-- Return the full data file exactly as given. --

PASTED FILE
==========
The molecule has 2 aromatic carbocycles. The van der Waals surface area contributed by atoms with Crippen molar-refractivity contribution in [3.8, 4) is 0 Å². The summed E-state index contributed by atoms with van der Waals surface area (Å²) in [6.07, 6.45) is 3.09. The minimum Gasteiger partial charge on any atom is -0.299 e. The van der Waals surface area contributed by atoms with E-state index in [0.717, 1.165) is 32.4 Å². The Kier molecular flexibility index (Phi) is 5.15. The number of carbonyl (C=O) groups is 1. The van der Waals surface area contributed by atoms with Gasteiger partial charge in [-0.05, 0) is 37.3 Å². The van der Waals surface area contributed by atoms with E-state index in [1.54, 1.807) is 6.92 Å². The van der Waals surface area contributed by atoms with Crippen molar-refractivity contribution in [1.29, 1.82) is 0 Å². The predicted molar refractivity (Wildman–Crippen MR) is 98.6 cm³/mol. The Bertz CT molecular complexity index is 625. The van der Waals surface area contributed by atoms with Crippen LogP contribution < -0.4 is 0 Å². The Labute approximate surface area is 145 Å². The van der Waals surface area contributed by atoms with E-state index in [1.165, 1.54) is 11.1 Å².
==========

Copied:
The molecule has 2 aromatic carbocycles. The van der Waals surface area contributed by atoms with Crippen molar-refractivity contribution in [3.8, 4) is 0 Å². The summed E-state index contributed by atoms with van der Waals surface area (Å²) in [6.07, 6.45) is 3.09. The minimum Gasteiger partial charge on any atom is -0.299 e. The van der Waals surface area contributed by atoms with E-state index in [0.717, 1.165) is 32.4 Å². The Kier molecular flexibility index (Phi) is 5.15. The number of carbonyl (C=O) groups is 1. The van der Waals surface area contributed by atoms with Gasteiger partial charge in [-0.05, 0) is 37.3 Å². The van der Waals surface area contributed by atoms with E-state index in [1.54, 1.807) is 6.92 Å². The van der Waals surface area contributed by atoms with Crippen molar-refractivity contribution in [1.29, 1.82) is 0 Å². The predicted molar refractivity (Wildman–Crippen MR) is 98.6 cm³/mol. The Bertz CT molecular complexity index is 625. The van der Waals surface area contributed by atoms with Crippen LogP contribution < -0.4 is 0 Å². The Labute approximate surface area is 145 Å². The van der Waals surface area contributed by atoms with E-state index in [1.165, 1.54) is 11.1 Å².